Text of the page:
Wednesday, April 3, 2013

Product of A Broken Home or Product of An Awesome God: Addressing The Absentee Parent in You

Being from a broken, polygamous, single parent home, with only my mum as immediate family; when it came to marriage and parenting I had my work cut out for me. Thankfully, through it all, I think I gathered enough experience to pursue one very important goal: How not to become anything like my parents (at least not in the area of relationships) and a personal resolve not to be an absentee parent. If you, too, want to avoid this or if you think you might be taking on the traits of your own absentee parent, maybe this can help you drop those bad habits before they hurt you or people you love.

The aim of this article is not to delve too deeply into the how or why of what got us to this point. Rather, I hope to bring your attention to several characteristics or personality traits possessed by people who had an absentee parent while growing up. If we can identify the garbage in our own characters, we can take steps to throw it out before it overflows and we end up passing our unhealthy traits on to someone else.

Adult children of absentee parents are as varied as any other demographic group on the planet, but it has come to my attention and that of other resarchers that this particular group shares certain characteristics. I’ve outlined what I feel are the most important and potentially damaging of these characteristics. I’ll tell you how these traits negatively affected me, and then tell you how you, as an alert and responsible adult, might avoid these pitfalls in your own life and thus become better prepared for parenthood yourself.

Blame Games: When evaluating your character, it’s important not to play the blame game. (I was so guilty of this). It’s good to be able to identify your own deficiencies and how they developed, but in the end, you alone who are responsible for fixing them. I am convinced that God equips us with ways of dealing with events and circumstances beyond our control but it is so much easier to play the blame game and lean back.

Attention Addiction: You know all that attention that my parents couldn’t give me? Well, I found it elsewhere. All of the relationship building that should have been happening between my parents and I was instead happening with people who did not have my best interests at heart, to put it mildly. But because I was so eager to find acceptance and belonging, I couldn’t see straight, and I put my faith and loyalty in people who did not deserve it. Every kid makes some bad choices regarding friends when growing up — it’s all a part of learning to judge character. But when the bad relationship choices extend into your adult life, you’re inviting disappointment and outright heartache.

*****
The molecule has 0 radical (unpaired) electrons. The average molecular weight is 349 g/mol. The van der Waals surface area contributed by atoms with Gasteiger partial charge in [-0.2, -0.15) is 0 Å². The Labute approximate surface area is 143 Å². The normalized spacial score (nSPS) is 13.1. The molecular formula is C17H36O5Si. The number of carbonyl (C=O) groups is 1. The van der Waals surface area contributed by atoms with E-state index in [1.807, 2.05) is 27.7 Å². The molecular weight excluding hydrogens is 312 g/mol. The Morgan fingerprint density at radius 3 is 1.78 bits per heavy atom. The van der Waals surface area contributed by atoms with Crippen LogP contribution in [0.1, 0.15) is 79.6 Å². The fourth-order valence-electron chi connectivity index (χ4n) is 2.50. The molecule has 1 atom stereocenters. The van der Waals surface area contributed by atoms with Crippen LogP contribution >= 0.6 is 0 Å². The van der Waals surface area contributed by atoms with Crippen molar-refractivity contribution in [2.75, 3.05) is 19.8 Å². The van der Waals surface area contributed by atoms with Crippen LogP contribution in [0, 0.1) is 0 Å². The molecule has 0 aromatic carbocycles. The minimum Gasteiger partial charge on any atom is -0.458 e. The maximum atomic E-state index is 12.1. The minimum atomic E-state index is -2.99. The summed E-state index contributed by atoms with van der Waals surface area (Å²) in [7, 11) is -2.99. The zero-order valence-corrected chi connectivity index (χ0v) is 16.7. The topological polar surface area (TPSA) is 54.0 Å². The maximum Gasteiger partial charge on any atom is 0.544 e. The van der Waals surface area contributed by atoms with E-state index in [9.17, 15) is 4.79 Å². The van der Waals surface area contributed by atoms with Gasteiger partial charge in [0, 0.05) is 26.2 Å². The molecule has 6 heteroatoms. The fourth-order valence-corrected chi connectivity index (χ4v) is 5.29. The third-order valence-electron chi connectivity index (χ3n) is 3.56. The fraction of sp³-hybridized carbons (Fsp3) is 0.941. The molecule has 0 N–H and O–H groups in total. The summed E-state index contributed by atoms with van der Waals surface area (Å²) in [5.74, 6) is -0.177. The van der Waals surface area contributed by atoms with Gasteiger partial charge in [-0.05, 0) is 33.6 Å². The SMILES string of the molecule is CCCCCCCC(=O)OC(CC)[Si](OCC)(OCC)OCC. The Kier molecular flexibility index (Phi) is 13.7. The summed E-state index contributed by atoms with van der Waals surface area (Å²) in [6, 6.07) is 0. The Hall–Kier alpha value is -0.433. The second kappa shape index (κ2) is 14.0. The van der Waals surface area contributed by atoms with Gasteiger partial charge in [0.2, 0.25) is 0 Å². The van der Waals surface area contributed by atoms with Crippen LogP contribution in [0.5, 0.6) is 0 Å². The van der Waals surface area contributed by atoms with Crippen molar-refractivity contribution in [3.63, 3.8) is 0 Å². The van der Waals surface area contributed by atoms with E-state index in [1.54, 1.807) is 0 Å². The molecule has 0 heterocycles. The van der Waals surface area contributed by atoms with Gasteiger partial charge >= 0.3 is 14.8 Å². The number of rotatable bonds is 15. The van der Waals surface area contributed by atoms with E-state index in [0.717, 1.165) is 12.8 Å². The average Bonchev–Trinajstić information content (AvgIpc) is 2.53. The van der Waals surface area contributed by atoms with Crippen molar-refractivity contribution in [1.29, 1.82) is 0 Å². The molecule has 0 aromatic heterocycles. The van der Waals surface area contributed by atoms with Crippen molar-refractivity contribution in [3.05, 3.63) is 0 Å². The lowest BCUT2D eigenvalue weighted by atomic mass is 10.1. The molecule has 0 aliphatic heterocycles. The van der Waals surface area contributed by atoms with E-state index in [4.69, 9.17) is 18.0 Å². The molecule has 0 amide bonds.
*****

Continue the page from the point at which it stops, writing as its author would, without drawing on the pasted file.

Obsession with Perfectionism: Something was wrong with me, there must have been. Why else would all the other kids go home after school to houses with both mums and dads, while I walked back to an empty house or a babysitter because my mum was busy working 10 or 12-hour shifts to support us? It’s easy for a kid to get down on him or herself without the proper support, and trying harder to correct your perceived faults isn’t the answer. In fact, trying harder to “fix” myself probably just contributed to my self-loathing, since, given that I was not the cause of the problem, I was predestined to fail at repairing it.

Validation Syndrome: Are you the kind of person who obsesses and needs validation over every little decision? Chocolate or vanilla? Staple or paper clip? I was like this, too. Please believe me when I say that this kind of thinking does no good for anyone, least of all you. You know all those jobs you’re thinking about applying to that require “independent thinking?” Well, that’s not a description of you if you’re going to be constantly running to the boss with trifles. You know deep down what’s good for you and what’s not; what constitutes work well done and what amounts to a shoddy job. Do you really need to seek someone else’s opinion for such trivial matters? Take stock of the situation and the information at hand and make a decision. Be your own person. Make mistakes and learn from them. You’ll savour your victories even more.

Many people will attribute a lot, to one's upbringing (or the lack thereof) and family back ground. However, what I know is that it is our personal responsibility to fulfil the purpose for which God created each of us.

One reason it is essential to join a Gospel-based church is because it gives you a chance to get involved with people who share the same beliefs and even if you never had a Father, a strong relationship with God will eventually show you that God always intended to be your perfect Father. There is no use in becoming the poster child "product of a broken home" when you can be identified as Product of an Awsome God!

Ijeoma Olujekun


  1. Ijeoma, so much thanks to you for such a piece. Of a truth, one way or the other, this write-up isn't just for people who have lost one or both parents but for also for those who have their but can't even feel their presence, love or care! Thanks for this once again. It really helped!

  2. Justice you couldn't be more right. There are so many parents who are there physically, however their presence isn't felt emotionally and otherwise.


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